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Cyber Terrorism
From: Audrey McNeil <audrey () riskbasedsecurity com>
Date: Thu, 2 Jan 2014 21:43:42 -0700


Industrial facilities from nuclear plants to dams are increasingly coming
under attack from cyber terrorists bent on causing physical damage and
disruption from behind their computer terminals. But with the insurance
market yet to plug the gap between cyber and physical terrorism risk, the
Lloyd’s market has a key role to play in finding the solution.

The ability of hackers to wreak havoc on industrial facilities first became
apparent when the Stuxnet virus – a worm speculated to have been created by
the US and Israeli secret services to target Iran’s nuclear facilities –
successfully started disrupting uranium enrichment at the Natanz nuclear
station in Iran in 2010, before spreading to other facilities.

“Stuxnet was the first virus to create physical damage – it was purely
electronic in its origin but caused actual explosions and meltdown, which
hadn’t been seen before,” explains Laila Khudairi, Underwriter – Enterprise
Risk at Lloyd’s underwriter RJ Kiln & Co. “Now terrorists don’t need to
board planes and put bombs in location, but can use the internet to get
into critical infrastructure or nuclear facilities and cause explosions.
This is a new type of risk.”

Rick Welsh, Head of Cyber Insurance at specialist utilities and energy
industry insurer Aegis, believes cyber terrorists are not yet sophisticated
or commercialised enough to take down successfully a major facility, but
the use of malicious malware is rising year-on-year and Welsh is seeing an
increasing number of cyber-attacks on industrial facilities.

“For the moment the risk is still in the low vulnerability but high threat
quadrant, but that will be subject to change in next year or two,” he tells
lloyds.com. “We’ve been told of quite a few attacks that have been
successful but the scope of the damage has been kept out of the press and
downplayed. No-one wants to talk about it – particularly when it concerns
critical infrastructure.”

Finding the insurance solution

In the US, President Obama certainly considers the risk a subject worthy of
attention, having signed in February this year an executive order entitled
‘Improving Critical Infrastructure Cyber security’. But Welsh and Khudairi
both agree that despite the significant potential risk posed by
cyber-attacks on critical industry, the insurance market does not yet offer
a comprehensive solution.

“Cyber terrorism is addressed by the cyber market but the property damage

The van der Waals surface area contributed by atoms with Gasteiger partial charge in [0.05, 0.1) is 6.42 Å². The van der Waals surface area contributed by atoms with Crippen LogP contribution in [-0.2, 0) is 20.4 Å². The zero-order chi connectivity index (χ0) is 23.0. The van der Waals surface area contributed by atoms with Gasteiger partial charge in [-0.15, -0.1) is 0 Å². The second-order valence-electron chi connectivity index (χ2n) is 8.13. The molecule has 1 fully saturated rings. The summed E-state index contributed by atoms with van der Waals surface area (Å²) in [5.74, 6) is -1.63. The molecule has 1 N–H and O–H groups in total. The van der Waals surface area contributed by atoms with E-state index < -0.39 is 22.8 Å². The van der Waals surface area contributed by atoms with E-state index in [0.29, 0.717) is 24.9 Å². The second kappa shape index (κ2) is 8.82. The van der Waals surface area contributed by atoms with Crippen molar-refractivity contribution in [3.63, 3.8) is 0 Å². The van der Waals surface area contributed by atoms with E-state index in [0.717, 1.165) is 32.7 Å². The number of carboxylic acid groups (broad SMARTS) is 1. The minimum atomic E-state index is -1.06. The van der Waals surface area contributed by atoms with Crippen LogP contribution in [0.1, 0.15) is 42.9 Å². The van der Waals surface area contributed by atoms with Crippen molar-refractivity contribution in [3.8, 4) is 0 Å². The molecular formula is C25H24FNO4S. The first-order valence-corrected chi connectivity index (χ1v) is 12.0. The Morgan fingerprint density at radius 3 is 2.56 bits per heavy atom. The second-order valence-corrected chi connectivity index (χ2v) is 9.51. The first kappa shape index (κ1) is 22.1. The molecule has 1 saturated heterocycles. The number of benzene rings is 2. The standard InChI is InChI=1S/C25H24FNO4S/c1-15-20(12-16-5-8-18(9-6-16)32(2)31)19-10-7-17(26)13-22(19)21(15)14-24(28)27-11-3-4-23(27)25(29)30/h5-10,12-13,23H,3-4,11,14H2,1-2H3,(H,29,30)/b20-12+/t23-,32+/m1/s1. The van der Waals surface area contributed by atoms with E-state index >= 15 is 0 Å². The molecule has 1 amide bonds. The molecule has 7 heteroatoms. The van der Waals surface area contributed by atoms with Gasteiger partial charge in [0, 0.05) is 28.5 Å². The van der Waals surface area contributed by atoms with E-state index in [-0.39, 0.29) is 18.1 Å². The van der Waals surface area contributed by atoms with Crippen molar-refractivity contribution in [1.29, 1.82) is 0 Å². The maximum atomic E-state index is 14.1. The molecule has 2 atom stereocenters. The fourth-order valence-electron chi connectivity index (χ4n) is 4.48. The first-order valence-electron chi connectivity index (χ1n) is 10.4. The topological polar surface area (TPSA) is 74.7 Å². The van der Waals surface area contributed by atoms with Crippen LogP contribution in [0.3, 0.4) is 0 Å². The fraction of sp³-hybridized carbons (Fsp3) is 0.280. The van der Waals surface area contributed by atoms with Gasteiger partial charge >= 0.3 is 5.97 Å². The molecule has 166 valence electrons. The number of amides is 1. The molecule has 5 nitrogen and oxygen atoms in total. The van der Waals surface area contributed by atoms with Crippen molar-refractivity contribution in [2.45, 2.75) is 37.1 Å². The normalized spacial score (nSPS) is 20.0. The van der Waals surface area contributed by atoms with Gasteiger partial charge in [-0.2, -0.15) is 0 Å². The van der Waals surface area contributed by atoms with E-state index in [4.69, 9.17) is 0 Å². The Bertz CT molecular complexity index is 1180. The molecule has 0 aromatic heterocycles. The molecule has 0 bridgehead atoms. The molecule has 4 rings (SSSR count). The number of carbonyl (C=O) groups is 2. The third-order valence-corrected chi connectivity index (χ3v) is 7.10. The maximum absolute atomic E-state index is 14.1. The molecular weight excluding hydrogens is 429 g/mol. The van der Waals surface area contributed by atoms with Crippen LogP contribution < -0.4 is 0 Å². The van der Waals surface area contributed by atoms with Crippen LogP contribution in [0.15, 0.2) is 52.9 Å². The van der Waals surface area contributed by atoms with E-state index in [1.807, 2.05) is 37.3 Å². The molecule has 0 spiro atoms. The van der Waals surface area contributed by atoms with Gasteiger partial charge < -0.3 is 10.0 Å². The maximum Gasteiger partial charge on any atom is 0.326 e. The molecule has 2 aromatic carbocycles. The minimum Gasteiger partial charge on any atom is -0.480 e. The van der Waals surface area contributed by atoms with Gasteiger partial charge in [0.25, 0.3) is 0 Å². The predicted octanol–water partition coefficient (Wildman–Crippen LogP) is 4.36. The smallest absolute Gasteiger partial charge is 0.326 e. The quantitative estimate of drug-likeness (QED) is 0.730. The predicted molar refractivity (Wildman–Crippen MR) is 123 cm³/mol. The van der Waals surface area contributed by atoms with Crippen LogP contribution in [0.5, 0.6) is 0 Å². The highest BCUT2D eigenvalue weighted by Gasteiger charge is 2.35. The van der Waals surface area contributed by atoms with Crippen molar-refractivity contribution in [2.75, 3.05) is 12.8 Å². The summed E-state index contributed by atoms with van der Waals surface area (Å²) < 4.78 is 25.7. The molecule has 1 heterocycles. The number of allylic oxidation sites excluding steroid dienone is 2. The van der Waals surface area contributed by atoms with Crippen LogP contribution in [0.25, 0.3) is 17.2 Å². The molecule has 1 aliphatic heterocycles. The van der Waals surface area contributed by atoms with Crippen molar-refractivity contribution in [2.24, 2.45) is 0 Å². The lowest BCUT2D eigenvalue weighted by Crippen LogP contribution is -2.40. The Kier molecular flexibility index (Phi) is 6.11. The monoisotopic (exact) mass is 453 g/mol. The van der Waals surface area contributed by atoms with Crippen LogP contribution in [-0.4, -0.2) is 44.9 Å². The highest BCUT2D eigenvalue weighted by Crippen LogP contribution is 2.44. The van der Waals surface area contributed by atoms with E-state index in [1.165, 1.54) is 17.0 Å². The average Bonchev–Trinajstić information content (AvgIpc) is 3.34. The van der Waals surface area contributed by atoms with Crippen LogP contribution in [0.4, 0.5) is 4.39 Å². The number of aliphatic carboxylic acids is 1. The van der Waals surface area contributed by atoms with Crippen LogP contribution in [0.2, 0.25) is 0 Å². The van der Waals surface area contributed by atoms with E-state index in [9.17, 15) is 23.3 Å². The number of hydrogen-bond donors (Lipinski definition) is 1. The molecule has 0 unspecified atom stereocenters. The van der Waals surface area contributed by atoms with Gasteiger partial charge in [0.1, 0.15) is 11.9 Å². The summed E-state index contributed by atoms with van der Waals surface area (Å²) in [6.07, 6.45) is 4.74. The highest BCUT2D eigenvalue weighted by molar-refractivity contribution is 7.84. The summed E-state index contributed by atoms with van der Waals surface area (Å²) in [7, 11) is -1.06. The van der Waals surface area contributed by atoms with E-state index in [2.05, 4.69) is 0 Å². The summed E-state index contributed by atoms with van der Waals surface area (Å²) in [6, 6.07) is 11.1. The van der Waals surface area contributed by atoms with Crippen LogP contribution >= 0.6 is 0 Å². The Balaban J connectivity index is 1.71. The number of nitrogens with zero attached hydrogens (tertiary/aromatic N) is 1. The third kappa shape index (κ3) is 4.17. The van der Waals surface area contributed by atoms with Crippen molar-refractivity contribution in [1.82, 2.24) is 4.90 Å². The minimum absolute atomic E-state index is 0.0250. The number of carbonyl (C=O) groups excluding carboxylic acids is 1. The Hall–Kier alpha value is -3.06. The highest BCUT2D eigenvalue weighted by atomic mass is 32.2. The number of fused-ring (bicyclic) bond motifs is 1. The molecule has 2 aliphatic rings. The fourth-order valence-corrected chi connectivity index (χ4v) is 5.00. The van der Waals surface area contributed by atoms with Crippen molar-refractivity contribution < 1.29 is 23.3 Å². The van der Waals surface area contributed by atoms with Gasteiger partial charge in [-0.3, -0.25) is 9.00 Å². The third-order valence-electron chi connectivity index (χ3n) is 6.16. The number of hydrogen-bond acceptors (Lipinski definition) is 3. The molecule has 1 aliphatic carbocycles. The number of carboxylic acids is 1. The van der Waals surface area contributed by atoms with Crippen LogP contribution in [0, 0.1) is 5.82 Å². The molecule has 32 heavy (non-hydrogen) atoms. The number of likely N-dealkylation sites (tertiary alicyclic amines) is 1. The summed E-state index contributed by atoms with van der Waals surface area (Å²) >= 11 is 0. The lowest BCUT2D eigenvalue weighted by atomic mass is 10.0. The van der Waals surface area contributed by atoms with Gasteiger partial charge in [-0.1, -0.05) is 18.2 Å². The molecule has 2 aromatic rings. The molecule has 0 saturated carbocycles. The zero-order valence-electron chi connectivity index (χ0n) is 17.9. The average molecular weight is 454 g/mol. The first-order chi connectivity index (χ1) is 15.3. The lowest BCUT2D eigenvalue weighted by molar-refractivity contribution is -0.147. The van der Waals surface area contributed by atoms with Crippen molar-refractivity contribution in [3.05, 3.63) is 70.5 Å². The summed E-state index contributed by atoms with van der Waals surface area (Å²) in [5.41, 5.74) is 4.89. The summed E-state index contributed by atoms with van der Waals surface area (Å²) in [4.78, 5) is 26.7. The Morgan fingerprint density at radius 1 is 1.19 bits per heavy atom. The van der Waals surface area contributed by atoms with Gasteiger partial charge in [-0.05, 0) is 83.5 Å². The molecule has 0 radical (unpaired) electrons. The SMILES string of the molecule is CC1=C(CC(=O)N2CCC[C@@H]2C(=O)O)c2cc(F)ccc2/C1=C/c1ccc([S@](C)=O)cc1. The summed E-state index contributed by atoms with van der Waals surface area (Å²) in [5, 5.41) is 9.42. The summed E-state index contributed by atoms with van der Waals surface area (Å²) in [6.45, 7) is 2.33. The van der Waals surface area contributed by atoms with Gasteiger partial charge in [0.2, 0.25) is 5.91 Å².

element is not, so there is a gap in cover,” explains Khudairi. “The
terrorism market excludes attacks electronic in nature, while the cyber
market covers hackers breaking into systems and bringing networks down but
doesn’t cover that Stuxnet-type scenario.”

Welsh says that brokers have little choice but to place their clients’
business through established silos of insurance, while plugging any gaps
with supplementary cyber add-ons. “Our [utility and energy] clients don’t
think like that,” he says. “For them, cyber risk is a central
organisational risk, so they are asking why the insurance market can’t look
at this more holistically. There are very few insurers able to do that.”

Looking to Lloyd’s

According to Welsh, the Lloyd’s market is expected to play a significant
role in solving the problem. “Even in the US they are looking to London –
and particularly Lloyd’s as a specialist market – for guidance as that’s
what we’re known to be good at,” he says, adding that Aegis is currently
working with clients to develop the kind of ‘holistic’ products they

Meanwhile, Khudairi says RJ Kiln is also developing coverage for property
damage as well as business interruption caused by cyber terrorism. However,
she adds, capacity for these risks is still very limited, even in the
Lloyd’s market. “Lloyds has to monitor its aggregate exposures, but will do
whatever it can in order to meet demand.”

Welsh says there is likely to be uncertainty over pricing physical cyber
coverages, which will have to be probability-priced rather than actuarial
due to the fact that these risks are so new. “Pricing has got to find its
natural home, somewhere between property and cyber rates. For those that
want more coverage, in this environment of unknowns they are going to have
to pay more,” he says.

Khudairi and Welsh both say the level of awareness of cyber risks among
critical industry operators is rising, but that the quality of risk
mitigation varies significantly across the sector. “Some clients absolutely
adopt cyber security risk management guidelines yet there are others who
don’t really believe they have exposure, so rather than adopting cyber
security best practice they buy as much insurance as they can and try to
mitigate their exposure that way,” says Welsh.

He believes one step lawmakers could take is to standardise cyber security
on an industry basis. “The problem with operational security is that people
aren’t sure what those standards should look like,” he admits. “This is all
still new.”
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